Ottawa

Towing companies on city contracts refuse to move convoy vehicles

The tow trucks operators on contract to the City of Ottawa are taking a hard pass on requests to haul vehicles out of protest areas.

City, police say finding willing tow truck operators is a Canada-wide challenge

There are between 400 and 500 vehicles illegally parked downtown, and the the tow truck operators on contract to the city won't move them. (Adrian Wyld/The Canadian Press)

The tow trucks operators on contract to the City of Ottawa are taking a hard pass on requests to haul vehicles out of protest areas, according to the city's top public servant.

"I've contacted them all and they're all refusing, as of today, to provide heavy tow truck work," city manager Steve Kanellakos told reporters Monday evening after a six-hour special council meeting

"Right now we're reviewing their contracts or standing offer, and reviewing what actions we can take to deal with this unprecedented situation."

    More than 400 vehicles are parked illegally in the downtown core, according to Ottawa police, the majority of them heavy trucks (and at least one crane). One of several challenges facing the Ottawa Police Service and the city is how to get them off the streets if protesters refuse to drive them away.

    The demonstrators, who began arriving in Ottawa more than a week ago, have said they will only leave after COVID-19 mandates are lifted. 

    This is proving to be a serious issue for city officials. Experts told the CBC towing a truck without the help of a driver is already difficult. It's impossible without towing equipment.

    WATCH | Forcibly removing trucks is almost impossible, experts say:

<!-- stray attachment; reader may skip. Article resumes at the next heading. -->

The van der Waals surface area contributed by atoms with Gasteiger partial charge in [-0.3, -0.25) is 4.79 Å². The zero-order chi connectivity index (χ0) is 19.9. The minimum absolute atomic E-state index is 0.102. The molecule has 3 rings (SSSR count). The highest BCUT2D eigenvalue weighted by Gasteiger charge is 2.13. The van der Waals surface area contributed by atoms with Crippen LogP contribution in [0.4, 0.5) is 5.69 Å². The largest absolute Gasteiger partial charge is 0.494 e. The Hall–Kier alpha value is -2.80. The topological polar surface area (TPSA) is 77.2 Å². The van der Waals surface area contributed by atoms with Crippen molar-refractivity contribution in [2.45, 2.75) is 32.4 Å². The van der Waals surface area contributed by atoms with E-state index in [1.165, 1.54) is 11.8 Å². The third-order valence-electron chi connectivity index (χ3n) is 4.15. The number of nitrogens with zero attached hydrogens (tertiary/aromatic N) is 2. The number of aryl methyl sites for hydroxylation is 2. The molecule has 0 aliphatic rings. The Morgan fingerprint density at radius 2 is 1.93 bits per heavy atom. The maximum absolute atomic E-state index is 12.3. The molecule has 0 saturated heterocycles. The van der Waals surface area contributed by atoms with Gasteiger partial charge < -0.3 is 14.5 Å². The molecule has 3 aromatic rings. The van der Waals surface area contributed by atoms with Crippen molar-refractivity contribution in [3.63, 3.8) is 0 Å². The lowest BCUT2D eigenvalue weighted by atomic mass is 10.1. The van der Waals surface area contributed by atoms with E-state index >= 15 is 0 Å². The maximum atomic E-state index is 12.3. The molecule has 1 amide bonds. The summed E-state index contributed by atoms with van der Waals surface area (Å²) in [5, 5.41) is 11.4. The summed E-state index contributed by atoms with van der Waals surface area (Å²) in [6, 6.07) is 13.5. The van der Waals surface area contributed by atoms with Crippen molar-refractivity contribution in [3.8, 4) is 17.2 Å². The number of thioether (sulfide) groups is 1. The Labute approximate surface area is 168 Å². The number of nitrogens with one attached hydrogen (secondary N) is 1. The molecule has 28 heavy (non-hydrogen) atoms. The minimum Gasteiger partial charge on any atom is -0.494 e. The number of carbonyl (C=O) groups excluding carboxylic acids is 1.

Towing companies fear backlash of removing trucks parked downtown

    5 months ago
    Duration 0:49
    David Allen, president of Gary's Towing, says the political backlash and subsequent financial hit wouldn’t be worth taking the job of removing the trucks currently sitting in Ottawa’s downtown core.

    It's not clear how many towing companies have standing offers with the city, or the terms of their contracts.

    And it doesn't seem like Ottawa is having much luck outside city limits.

    According to Kanellakos, Mayor Jim Watson has reached out to his counterparts in other Ontario municipalities, but no dice.

    "Right now, the consensus seems to be that many of them — or most of them — don't want to do the work because … they rely on on the the heavy truck industry for their livelihood, and they don't want to damage that part of their business. That's the position they're taking, at least."

    Kanellakos said the city is speaking with federal and provincial officials to come up with a solution.

    Deputy police chief Steve Bell agreed that finding companies that will agree to tow protesters has been a challenge in "every jurisdiction that's faced this, and it's forcing us to come up with some creative solutions."

    He wouldn't elaborate on what those creative solutions might be, but said police are coming "toward a position where we're not going to let the tow truck operators … be an obstacle to ending what's occurring."

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